Simplifying and Digitalizing the Back Office

Q: What challenges and opportunities do you see in simplifying and digitalizing the back office to reduce cost and make it so that the back office can digitally serve the front-facing glass of a banking relationship?

Leick: I think this relates to some of the things that Mandy touched on. We talked about there’s a huge opportunity for financial institutions — and with that opportunity comes rapid growth. Then, the back office becomes a bit of an issue because it becomes a problem for institutions when you’re growing very quickly. It’s a good problem to have, but also still a problem.

We challenge institutions respectfully by trying to rethink what constitutes exceptional service. Focusing the manual effort around things that build and deepen relationships, like what Mandy’s saying, is like using your talent for stuff like that, not just clicking buttons and setting stuff up manually. Those things don’t necessarily add value.

Learn more: Back-Office Overhaul Critical to Digital Transformation

We look at things like billing, whether it’s through account analysis or hard charge billing. That’s a very common task that is either manual — or institutions, in many cases, are not even doing because it’s just too costly to bill.

Another big one is administering and managing users. To an extent, when onboarding a new business, it makes sense for the institution to do it. But I would argue that it’s a much better experience empowering the actual business with the tools to set up and manage their own users.

“We challenge institutions respectfully by trying to rethink what constitutes exceptional service.”
— Jacob Leick

Q: What challenges and opportunities do you see today for banks and credit unions in the business FinTech ecosystem?

Lopez: It’s really an exciting time to be in finance and financial technology. I love to see how banking has evolved over the time I’ve been in it, which has been, I don’t know, gosh, I think about 30 years and counting.

I watched remote deposit capture come into existence in the early 2000s with the passing of Check 21, a huge opportunity. Around that same time, the Promontory Network, which is now known, I think, as IntraFi, started a CDARS program to allow a depositor to have fully insured funds across multiple FIs to stay under that $250,000 FDIC limit. Great opportunities there, too.

But the list goes on and on. There are underlying themes to all of these. Major life events drive the need for creativity and innovation — and with that lie these challenges and opportunities. As we continue to experience life events, like COVID-19, which was a major catalyst for change for the banking industry, I think Jacob touched on it earlier.

We are going to have to continue to be creative, to innovate, to rely on partners, to rely on ourselves and to maintain that human connection to keep those relationships and keep those businesses at the bank that they’re currently at.

The Future Landscape of Business Banking

Q: How do you foresee the landscape of business banking evolving in the next three years? What potential innovations and technology advancements do you anticipate shaping the future?

Lopez: If I were to take out my crystal ball and take a stab at one area in particular, it would be the data and power of these partnerships, which drive AI insights that, in turn, control the experience for the end user in a hyper-personalized way.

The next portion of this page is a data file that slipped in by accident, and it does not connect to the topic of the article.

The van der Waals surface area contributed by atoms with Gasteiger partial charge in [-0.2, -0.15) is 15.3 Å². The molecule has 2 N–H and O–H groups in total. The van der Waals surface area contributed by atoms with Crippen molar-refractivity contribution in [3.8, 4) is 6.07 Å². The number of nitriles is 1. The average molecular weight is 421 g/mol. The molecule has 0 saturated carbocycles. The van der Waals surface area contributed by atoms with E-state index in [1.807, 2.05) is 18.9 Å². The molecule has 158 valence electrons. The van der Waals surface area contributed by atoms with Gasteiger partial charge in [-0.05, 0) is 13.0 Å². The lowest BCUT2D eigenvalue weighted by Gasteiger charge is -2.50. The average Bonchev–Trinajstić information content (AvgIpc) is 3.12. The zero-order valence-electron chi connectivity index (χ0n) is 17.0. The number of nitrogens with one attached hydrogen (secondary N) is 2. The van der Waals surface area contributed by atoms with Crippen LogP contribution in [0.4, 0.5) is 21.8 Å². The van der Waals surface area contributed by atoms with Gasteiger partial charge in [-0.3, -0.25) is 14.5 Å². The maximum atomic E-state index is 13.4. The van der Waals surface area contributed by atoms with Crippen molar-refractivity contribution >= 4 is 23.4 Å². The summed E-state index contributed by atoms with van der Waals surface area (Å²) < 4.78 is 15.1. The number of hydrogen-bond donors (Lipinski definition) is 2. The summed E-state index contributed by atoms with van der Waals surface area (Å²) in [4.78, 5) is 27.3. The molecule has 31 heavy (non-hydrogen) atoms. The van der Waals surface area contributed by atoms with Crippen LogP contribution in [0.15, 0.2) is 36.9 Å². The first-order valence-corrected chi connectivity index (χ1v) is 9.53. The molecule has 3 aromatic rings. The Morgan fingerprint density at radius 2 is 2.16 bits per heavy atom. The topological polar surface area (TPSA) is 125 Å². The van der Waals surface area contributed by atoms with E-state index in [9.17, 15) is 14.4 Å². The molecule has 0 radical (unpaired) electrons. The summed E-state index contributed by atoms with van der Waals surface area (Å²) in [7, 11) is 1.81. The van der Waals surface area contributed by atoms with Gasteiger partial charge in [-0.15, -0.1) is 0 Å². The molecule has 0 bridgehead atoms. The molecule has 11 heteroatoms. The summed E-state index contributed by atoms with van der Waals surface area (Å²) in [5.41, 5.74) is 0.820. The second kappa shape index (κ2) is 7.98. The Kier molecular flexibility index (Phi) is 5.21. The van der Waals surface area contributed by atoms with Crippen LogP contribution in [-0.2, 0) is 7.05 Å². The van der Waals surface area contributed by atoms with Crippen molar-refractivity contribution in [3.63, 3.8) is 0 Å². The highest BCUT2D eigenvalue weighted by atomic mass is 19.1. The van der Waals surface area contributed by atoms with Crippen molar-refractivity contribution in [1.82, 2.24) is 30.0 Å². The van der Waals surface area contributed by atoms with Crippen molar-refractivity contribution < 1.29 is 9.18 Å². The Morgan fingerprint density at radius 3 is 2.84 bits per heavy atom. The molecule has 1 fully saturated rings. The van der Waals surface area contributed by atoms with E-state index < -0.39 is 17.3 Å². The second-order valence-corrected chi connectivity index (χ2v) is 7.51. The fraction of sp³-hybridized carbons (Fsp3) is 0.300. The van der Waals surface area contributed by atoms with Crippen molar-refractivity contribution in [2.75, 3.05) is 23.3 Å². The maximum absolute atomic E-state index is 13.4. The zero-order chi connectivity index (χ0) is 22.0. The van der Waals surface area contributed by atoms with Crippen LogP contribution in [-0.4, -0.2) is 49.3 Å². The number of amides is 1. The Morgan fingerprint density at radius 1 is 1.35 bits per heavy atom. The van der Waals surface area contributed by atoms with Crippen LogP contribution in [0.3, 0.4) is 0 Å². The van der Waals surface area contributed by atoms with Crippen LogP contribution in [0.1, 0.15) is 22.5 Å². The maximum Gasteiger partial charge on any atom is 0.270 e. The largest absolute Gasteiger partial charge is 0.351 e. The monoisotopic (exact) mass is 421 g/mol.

Banks need an intelligent, easy way of aggregating data, normalizing it and using it meaningfully. We have a product suite called Data and Marketing Solutions on our Alkami platform. What it really does is help the community financial institution distill very large bits of information into a personalized hub for data insights and key lifestyle indicators.

Flipping to the business side of the house, we partner with a company called upSWOT and it does something similar but with a twist for our business customers.

Upshot is a company that provides actionable insights, cash flow forecasting, key performance indicators and many other features to business users. These features are powered by the data within the applications that that business is connecting, such as Facebook, Amazon, CRM systems, QuickBooks and accounting reconciliation systems.

Leick: Well, as you know, the possibilities are truly endless. One thing is certain, and that is uncertainty. Rates are going up and down and we may have another global pandemic and a presidential election coming up. All these different things have major impacts.

So, I think our focus is on creating a platform that can respond very quickly. One important thing to us is that it’s not necessarily about the partnerships you have today. It’s being able to create new ones very quickly.

Because on a moment’s notice, we all, like Alkami, our competitors — and even financial institutions — may have to respond to something that we didn’t even know about a week ago. That’s what energizes us: being able to react and stay close to our clients.

For a longer version of this conversation, listen to “How Community Banks Can Win the Business Banking Battle,” an episode of the Banking Transformed podcast with Jim Marous, available here or wherever you get your podcasts. This Q&A has been edited and condensed for clarity.

Justin Estes is an award-winning writer, strategist, and financial marketing expert with expertise in banking, investments, and fintech. His clients include the NYSE, Franklin Templeton, Credit Karma, Citi and, UBS, and his work has appeared in Forbes, Barrons and ThinkAdvisor as well as The Financial Brand.